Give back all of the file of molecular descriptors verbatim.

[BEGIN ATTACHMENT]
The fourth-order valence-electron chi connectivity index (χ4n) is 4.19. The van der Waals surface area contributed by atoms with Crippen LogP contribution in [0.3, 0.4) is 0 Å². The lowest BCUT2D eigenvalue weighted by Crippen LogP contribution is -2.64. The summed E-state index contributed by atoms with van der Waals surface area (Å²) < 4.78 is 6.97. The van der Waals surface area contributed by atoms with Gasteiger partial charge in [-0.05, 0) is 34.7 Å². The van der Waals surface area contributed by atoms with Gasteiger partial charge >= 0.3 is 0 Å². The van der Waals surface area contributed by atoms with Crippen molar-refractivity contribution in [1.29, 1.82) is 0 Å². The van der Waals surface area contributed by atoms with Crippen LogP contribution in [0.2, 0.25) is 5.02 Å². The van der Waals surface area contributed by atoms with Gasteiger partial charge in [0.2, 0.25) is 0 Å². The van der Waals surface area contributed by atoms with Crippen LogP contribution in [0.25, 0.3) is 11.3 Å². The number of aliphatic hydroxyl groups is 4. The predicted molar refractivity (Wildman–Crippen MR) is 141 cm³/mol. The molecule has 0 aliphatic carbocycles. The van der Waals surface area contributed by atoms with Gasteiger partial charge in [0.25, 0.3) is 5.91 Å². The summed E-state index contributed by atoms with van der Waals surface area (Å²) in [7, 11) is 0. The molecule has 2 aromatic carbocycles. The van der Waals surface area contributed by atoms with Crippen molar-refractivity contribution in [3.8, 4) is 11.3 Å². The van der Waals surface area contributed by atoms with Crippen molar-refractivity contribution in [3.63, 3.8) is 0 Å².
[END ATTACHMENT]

The fourth-order valence-electron chi connectivity index (χ4n) is 4.19. The van der Waals surface area contributed by atoms with Crippen LogP contribution in [0.3, 0.4) is 0 Å². The lowest BCUT2D eigenvalue weighted by Crippen LogP contribution is -2.64. The summed E-state index contributed by atoms with van der Waals surface area (Å²) < 4.78 is 6.97. The van der Waals surface area contributed by atoms with Gasteiger partial charge in [-0.05, 0) is 34.7 Å². The van der Waals surface area contributed by atoms with Gasteiger partial charge >= 0.3 is 0 Å². The van der Waals surface area contributed by atoms with Crippen molar-refractivity contribution in [1.29, 1.82) is 0 Å². The van der Waals surface area contributed by atoms with Crippen LogP contribution in [0.2, 0.25) is 5.02 Å². The van der Waals surface area contributed by atoms with Gasteiger partial charge in [0.2, 0.25) is 0 Å². The van der Waals surface area contributed by atoms with Crippen LogP contribution in [0.25, 0.3) is 11.3 Å². The number of aliphatic hydroxyl groups is 4. The predicted molar refractivity (Wildman–Crippen MR) is 141 cm³/mol. The molecule has 0 aliphatic carbocycles. The van der Waals surface area contributed by atoms with Gasteiger partial charge in [0.25, 0.3) is 5.91 Å². The summed E-state index contributed by atoms with van der Waals surface area (Å²) in [7, 11) is 0. The molecule has 2 aromatic carbocycles. The van der Waals surface area contributed by atoms with Crippen molar-refractivity contribution in [3.8, 4) is 11.3 Å². The van der Waals surface area contributed by atoms with Crippen molar-refractivity contribution in [3.63, 3.8) is 0 Å².